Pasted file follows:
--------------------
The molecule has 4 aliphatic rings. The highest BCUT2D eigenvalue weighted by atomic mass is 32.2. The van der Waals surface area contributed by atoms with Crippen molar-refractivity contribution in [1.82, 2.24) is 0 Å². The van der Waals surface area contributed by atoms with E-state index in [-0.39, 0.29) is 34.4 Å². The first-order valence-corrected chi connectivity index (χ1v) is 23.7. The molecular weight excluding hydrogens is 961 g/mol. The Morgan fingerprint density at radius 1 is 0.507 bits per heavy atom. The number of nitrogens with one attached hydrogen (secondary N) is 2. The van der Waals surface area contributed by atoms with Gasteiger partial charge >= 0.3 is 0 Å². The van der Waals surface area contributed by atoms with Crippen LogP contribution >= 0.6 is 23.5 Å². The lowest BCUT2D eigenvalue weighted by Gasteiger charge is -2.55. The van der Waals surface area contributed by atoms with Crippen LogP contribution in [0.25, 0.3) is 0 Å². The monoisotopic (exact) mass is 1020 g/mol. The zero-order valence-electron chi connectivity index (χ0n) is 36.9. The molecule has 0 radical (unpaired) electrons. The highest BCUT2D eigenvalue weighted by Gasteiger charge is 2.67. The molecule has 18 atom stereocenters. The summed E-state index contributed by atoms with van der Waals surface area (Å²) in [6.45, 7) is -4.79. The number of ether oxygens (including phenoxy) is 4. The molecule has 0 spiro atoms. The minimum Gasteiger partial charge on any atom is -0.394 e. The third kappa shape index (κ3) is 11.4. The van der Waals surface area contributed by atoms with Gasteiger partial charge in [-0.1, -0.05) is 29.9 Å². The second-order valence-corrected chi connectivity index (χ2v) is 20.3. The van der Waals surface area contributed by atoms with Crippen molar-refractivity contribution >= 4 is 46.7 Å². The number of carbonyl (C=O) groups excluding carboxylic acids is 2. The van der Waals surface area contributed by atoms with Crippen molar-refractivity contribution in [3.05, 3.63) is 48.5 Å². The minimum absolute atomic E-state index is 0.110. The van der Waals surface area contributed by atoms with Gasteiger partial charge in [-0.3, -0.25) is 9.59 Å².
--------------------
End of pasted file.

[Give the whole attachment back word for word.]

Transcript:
The molecule has 4 aliphatic rings. The highest BCUT2D eigenvalue weighted by atomic mass is 32.2. The van der Waals surface area contributed by atoms with Crippen molar-refractivity contribution in [1.82, 2.24) is 0 Å². The van der Waals surface area contributed by atoms with E-state index in [-0.39, 0.29) is 34.4 Å². The first-order valence-corrected chi connectivity index (χ1v) is 23.7. The molecular weight excluding hydrogens is 961 g/mol. The Morgan fingerprint density at radius 1 is 0.507 bits per heavy atom. The number of nitrogens with one attached hydrogen (secondary N) is 2. The van der Waals surface area contributed by atoms with Gasteiger partial charge >= 0.3 is 0 Å². The van der Waals surface area contributed by atoms with Crippen LogP contribution >= 0.6 is 23.5 Å². The lowest BCUT2D eigenvalue weighted by Gasteiger charge is -2.55. The van der Waals surface area contributed by atoms with Crippen LogP contribution in [0.25, 0.3) is 0 Å². The monoisotopic (exact) mass is 1020 g/mol. The zero-order valence-electron chi connectivity index (χ0n) is 36.9. The molecule has 0 radical (unpaired) electrons. The highest BCUT2D eigenvalue weighted by Gasteiger charge is 2.67. The molecule has 18 atom stereocenters. The summed E-state index contributed by atoms with van der Waals surface area (Å²) in [6.45, 7) is -4.79. The number of ether oxygens (including phenoxy) is 4. The molecule has 0 spiro atoms. The minimum Gasteiger partial charge on any atom is -0.394 e. The third kappa shape index (κ3) is 11.4. The van der Waals surface area contributed by atoms with Gasteiger partial charge in [-0.1, -0.05) is 29.9 Å². The second-order valence-corrected chi connectivity index (χ2v) is 20.3. The van der Waals surface area contributed by atoms with Crippen molar-refractivity contribution >= 4 is 46.7 Å². The number of carbonyl (C=O) groups excluding carboxylic acids is 2. The van der Waals surface area contributed by atoms with Crippen molar-refractivity contribution in [3.05, 3.63) is 48.5 Å². The minimum absolute atomic E-state index is 0.110. The van der Waals surface area contributed by atoms with Gasteiger partial charge in [-0.3, -0.25) is 9.59 Å².